Tuesday, March 17, 2009

U.S. Treasury: Mortgage rates 'as low as 2 percent'

The Obama administration's "Making Home Affordable" (MHA) initiative calls for mortgage modifications with interest rates as low as 2 percent, slashing in half the 4 percent bottom previously sought by consumer advocates.

by Broderick Perkins
© 2008 DeadlineNews.Com
Enter The Deadline Newsroom

Unauthorized use of this story is a copyright violation -- a federal crime

Deadline Newsroom - Some of the 3 to 4 million homeowners eligible for loan modifications could see interest rates as low as 2 percent under the Obama administration's new "Making Home Affordable" (MHA) initiative.

Originally dubbed the "Homeowner Affordability and Stability Plan," MHA contains a provision to modify mortgages for qualified homeowners struggling to make the monthly payment.

A loan modification, unlike a refinance, changes the terms of the existing loan without writing a new one. Modifications are designed to make mortgages more affordable.

Also called a "workout," this provision is open to anyone including those who haven't missed payments, but may be at risk of missing payments.

The modification plan is open to anyone with any loan that has a balance under Fannie Mae and Freddie Mac limits, which now as high as $729,750 in some high-cost areas.

The modification program, also designed to standardize a hodge-podge of modification efforts by lenders, comes with financial incentives for both homeowners and lenders.

Loan servicers get thousands of dollars for modifying mortgages and borrowers get a principal reduction also for thousands of dollars over five years for paying on time.

MHA modifications are designed to make the monthly cost of housing more affordable by reducing the mortgage payment to as little as 31 of household income. Lenders can accomplish that by reducing interest rates, extending the life of the loan and even reducing the principal -- though to date most lenders have balked on forgiving debt.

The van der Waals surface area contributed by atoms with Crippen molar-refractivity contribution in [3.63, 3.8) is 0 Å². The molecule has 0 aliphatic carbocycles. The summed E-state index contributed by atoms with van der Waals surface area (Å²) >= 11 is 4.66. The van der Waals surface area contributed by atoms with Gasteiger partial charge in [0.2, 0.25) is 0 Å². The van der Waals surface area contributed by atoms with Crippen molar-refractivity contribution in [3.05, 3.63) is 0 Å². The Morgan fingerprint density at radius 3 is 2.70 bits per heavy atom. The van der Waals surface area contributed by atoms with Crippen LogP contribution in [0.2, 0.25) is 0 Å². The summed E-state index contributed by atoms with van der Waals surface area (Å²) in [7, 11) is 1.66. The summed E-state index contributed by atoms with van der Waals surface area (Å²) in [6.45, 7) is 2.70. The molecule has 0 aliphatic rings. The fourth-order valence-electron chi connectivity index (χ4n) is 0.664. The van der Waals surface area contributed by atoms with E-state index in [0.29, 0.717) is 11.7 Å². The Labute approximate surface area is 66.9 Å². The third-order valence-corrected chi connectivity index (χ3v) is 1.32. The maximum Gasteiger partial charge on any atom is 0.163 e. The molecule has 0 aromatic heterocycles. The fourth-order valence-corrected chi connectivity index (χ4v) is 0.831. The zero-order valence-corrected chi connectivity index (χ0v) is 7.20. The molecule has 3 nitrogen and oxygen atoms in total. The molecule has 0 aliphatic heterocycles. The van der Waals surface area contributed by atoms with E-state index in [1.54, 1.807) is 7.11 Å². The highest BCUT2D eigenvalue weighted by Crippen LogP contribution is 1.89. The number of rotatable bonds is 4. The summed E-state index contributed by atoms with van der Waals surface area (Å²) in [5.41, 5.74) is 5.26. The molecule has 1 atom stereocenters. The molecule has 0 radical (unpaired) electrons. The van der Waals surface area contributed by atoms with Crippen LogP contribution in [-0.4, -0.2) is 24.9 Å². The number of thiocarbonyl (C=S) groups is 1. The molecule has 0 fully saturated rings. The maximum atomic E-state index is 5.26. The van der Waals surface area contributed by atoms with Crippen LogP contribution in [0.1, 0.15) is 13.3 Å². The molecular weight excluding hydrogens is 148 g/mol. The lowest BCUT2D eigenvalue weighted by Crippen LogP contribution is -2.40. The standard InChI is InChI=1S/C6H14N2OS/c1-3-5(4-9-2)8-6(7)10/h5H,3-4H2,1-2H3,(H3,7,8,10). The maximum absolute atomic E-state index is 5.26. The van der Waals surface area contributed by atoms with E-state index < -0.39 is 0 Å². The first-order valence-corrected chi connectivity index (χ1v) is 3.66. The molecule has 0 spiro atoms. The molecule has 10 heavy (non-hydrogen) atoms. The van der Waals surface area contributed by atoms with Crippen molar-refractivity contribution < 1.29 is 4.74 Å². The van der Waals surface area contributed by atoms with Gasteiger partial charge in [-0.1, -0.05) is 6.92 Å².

"To reach the target affordability level of 31 percent, interest payments will
first be reduced down to as low as 2 percent. If at that rate the debt to income level is still over 31 percent, lenders then extend the term or amortization period up to 40 years, and finally forbear principal at no interest, until the payment is reduced to the 31% target," according to the Treasury's "Making Home Affordable Updated Detailed Program Description."

The program runs through 2012, allows borrowers to modify a loan only once and applies only to loans made on Jan. 1 2009 or earlier. Mortgages for single-family homes worth more than $729,750 are excluded.

• Do you qualify? Visit FinancialStability.gov's modification area to find out.

• There's more mortgage modification news that really hits home by helping you make the right choices to get the lender on your side.

Refinancing help

MHA also includes a refinancing provision for those with loans held by Fannie Mae or Freddie Mac.

Homeowners with less than 20 percent equity in their homes, who now find it difficult if not impossible to refinance, may be eligible to get new loans at lower interest rates provided the new note doesn't exceed 105 percent of the home's value. 

The refinanced loans can be as large as $729,750 in high cost areas and go to those who are current and on time with their mortgage payments.

• Do you qualify? Visit FinancialStability.gov's refinance area to find out.

• For more information on all the provisions of the Obama administration's MHA, visit Making Home Affordable on line.

© 2008 DeadlineNews.Com

Advertise on DeadlineNews.Com

Shop DeadlineNews.Com

Get news that really hits home for your Web site or blog from DeadlineNews.Com.

Broderick Perkins, an award-winning consumer journalist, parlayed 30 years of old-school journalism into a digital real estate news service, the San Jose, CA-based DeadlineNews Group, including DeadlineNews.Com, a real estate news and consulting service and Web site, and the Deadline Newsroom, DeadlineNews.Com's news back shop. Perkins is also a National Real Estate Examiner. All the news that really hits home from three locations -- that's location, location, location!

(Also, while waiting for real estate to recover, the DeadlineNews Group is going off the beaten path for a while...)

DeadlineNews.Com's Editorial Content Is Intellectual Property • Unauthorized Use Is A Federal Crime

No comments: